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08/23/1998 19:57:09 Chronology of Russian financial crisis

MOSCOW, Aug 23 (Reuters) - Russian President Boris Yeltsin

sacked his entire government on Sunday after its four,

crisis-ridden months in office.

Following is a chronology of key recent events in the

financial crisis.

March 23, 1998 - Yeltsin says reforms are moving too slowly

and sacks entire cabinet of Prime Minister Viktor Chernomyrdin.

He names virtually unknown energy minister Sergei Kiriyenko as

acting prime minister. Parliament, threatened with dissolution

if it rejects Kiriyenko, approves him one month later.

Markets, already uneasy over Asian turmoil and low world oil

prices, are shocked by the changes. Many investors retreat.

April 29-May 5 - New, pro-reform cabinet gradually

announced. Markets rise slightly but major investors remain on

the sidelines.

May 12 - Coalminers start protest over unpaid wages, block a

main railway for over two weeks. Shares fall on law restricting

foreign ownership of shares in electricity giant UES.

May 13 - Markets plummet amid violence in Indonesia.

May 26 - Yeltsin signs austerity package to stabilise budget

and cut spending. Auction of a 75 percent stake in Rosneft, the

last big oil firm still in state hands, attracts no bidders.

May 29 - Influential Russian tycoons pledge to back Yeltsin.

Yeltsin appoints hardliner Boris Fyodorov to head tax service.

June 18 - International Monetary Fund delays a $670 million

tranche of a loan to Russia, citing fiscal problems.

June 19 - Russia asks for additional $10-15 billion credit

package from the IMF and other lenders.

June 23 - Yeltsin and Kiriyenko present anti-crisis plan

consisting mainly of tax laws to parliament. Yeltsin says the

crisis has become "so acute that there are social and political

dangers". He tells the Duma to waste no time in passing the

laws, hinting at tough steps if it resists.

June 25 - IMF approves release of the $670 million tranche,

but it fails to impress traders. Shares fall again.

July 1-2 - Siberian miners start new pickets of railways

demanding wage arrears. Shares tumble on overall uncertainty.

July 13 - International lenders pledge $22.6 billion in

extra credits spread over 1998 and 1999. Shares rise.

July 15-17 - Duma passes only part of government anti-crisis

plan.

July 19 - Yeltsin decrees four-fold hike in land taxes after

Duma rejects much of revenue-raising elements in anti-crisis

package.

July 20 - IMF approves its $11.2 billion share of the new

international loans. First $4.8 billion made available.

July 29 - Yeltsin cuts short holiday and says he fears

increased political tension in the autumn. He sacks his Federal

Security Service chief and resumes his vacation one week later.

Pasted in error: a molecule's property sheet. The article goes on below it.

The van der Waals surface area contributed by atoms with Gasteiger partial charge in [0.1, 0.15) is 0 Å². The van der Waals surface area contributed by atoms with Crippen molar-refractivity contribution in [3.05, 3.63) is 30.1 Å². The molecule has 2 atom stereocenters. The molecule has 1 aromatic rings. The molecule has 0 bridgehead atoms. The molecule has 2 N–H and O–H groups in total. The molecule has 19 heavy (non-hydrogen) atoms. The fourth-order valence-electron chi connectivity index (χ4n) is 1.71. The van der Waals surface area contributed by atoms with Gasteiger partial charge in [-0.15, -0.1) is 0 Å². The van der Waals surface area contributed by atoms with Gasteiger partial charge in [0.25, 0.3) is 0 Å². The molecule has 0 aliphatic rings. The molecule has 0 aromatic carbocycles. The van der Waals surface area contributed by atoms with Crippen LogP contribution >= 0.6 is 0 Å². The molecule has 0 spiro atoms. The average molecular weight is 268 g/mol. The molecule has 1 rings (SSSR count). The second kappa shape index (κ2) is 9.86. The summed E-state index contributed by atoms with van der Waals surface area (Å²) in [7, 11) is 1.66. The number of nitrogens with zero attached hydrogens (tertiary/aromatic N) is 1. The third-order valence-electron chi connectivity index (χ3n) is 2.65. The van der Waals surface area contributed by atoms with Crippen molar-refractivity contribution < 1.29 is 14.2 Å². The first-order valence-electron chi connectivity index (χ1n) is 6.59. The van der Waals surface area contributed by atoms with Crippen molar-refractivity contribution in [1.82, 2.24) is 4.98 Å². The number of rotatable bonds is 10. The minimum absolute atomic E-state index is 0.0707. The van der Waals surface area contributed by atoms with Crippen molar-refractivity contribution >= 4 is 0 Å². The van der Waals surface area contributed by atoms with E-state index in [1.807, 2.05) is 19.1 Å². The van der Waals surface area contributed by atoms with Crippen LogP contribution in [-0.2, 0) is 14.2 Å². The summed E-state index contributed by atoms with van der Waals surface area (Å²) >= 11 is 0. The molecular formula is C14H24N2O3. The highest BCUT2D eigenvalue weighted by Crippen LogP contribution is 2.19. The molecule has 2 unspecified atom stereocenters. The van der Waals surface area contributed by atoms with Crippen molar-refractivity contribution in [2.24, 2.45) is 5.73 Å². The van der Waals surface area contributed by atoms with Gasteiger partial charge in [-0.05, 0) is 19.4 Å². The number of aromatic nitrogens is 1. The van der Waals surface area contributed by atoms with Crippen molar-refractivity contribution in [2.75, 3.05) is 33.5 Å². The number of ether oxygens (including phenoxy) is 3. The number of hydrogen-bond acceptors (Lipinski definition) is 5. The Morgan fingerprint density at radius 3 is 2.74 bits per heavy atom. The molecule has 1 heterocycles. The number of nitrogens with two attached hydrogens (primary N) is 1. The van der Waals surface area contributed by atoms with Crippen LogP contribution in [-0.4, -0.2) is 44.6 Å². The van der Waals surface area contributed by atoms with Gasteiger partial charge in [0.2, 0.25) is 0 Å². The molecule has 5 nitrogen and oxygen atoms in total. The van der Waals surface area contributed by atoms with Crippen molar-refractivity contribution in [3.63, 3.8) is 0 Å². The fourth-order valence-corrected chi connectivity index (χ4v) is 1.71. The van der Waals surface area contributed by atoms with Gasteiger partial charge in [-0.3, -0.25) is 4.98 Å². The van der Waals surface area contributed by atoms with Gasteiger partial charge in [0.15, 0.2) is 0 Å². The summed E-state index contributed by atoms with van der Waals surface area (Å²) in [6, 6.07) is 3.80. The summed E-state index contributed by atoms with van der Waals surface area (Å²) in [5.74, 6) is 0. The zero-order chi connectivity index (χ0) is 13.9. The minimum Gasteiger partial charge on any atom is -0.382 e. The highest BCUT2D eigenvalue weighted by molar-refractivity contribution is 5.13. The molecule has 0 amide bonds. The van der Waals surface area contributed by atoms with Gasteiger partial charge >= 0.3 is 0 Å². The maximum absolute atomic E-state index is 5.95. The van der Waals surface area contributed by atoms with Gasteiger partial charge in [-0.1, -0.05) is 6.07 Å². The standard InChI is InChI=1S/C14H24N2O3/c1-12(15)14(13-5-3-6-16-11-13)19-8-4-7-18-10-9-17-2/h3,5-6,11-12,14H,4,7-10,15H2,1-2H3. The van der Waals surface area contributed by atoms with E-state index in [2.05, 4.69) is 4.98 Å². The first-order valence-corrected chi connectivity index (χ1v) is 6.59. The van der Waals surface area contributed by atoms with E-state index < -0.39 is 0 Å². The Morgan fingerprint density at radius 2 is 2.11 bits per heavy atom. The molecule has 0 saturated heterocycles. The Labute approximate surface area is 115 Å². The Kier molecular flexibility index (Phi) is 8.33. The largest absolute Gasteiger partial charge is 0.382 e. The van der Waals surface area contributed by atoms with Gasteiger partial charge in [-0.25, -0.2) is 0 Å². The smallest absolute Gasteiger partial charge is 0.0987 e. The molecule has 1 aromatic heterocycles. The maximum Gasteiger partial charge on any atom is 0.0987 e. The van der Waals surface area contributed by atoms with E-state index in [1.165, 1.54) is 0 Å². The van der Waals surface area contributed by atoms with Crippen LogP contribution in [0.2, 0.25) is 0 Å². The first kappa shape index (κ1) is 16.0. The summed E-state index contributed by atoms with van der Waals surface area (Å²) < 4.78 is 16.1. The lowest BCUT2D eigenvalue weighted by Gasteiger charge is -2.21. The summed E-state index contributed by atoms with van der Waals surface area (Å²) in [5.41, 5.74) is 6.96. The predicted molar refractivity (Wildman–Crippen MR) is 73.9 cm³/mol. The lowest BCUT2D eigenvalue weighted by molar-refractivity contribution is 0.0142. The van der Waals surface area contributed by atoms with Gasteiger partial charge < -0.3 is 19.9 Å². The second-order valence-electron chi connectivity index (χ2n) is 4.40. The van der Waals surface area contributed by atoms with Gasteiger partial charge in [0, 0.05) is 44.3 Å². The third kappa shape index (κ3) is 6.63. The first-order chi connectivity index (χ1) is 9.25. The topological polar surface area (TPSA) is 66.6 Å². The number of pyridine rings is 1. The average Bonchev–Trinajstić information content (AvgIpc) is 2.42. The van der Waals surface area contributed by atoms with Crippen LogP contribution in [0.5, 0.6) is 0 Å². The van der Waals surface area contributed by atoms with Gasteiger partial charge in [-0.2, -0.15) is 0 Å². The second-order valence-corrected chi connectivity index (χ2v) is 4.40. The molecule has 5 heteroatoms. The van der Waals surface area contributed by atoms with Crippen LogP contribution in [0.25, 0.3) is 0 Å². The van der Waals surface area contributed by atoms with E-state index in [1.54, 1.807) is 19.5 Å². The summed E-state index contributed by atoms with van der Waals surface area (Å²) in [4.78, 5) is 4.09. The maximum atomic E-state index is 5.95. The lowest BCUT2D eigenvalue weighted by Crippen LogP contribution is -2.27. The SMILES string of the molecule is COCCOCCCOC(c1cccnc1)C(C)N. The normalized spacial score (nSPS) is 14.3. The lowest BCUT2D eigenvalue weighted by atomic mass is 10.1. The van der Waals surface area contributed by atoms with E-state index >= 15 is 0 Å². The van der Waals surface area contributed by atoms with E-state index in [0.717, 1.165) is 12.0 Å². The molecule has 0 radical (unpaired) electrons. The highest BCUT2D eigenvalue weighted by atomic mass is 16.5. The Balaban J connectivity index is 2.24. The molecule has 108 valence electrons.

Aug 10 - Miners lift rail blockade, but markets plummet amid

fears of default or devaluation.

Aug 12 - Central Bank hints that major liquidity shortages

could paralyse the banking system, enacts urgent measures.

Aug 13 - International financier George Soros advises Russia

government to devalue rouble. Shares plunge to lowest levels in

more than two years. Kiriyenko says there is no economic basis

for the fall and his government can meet its obligations.

Aug 14 - Yeltsin vows there will be no devaluation, gives

backing to Kiriyenko and says he will not cut short his holiday.

Shares rebound slightly and debt market stabilises after plunge.

But some major banks have trouble meeting payments to each

other.

Aug 17 - Russia's government and central bank announce a

package of drastic measures. It lifts the limit at which the

rouble can fluctuate against the dollar, allowing it to devalue;

sending Russians into the streets in search of dollars. The

government orders 90-day moratorium on repayments of some

foreign debts by commercial banks, and announces a restructuring

of rouble-denominated debt, details of which are not revealed.

Yeltsin's top economic advisor, Alexander Livshits, resigns.

Fyodorov promoted to deputy premier. Media and communists slam

Yeltsin, calling the events the "devaluation of the president."

Aug 18 - Foreign banks say they are worried that debt

restructuring will discriminate against them. Markets and rouble

continue plunge. Dollars are scarce in exchange booths.

Aug 19 - Announcement of final debt restructuring details is

put off until August 24.

Aug 20 - Chernomyrdin openly criticises the government.

Aug 21 - Parliament meets in emergency session, calls for

Yeltsin to resign and attacks Kiriyenko. Shares, in decline all

week, continue to fall.

Aug 23 - Yeltsin sacks entire Kiriyenko government, appoints

Chernomyrdin acting prime minister.

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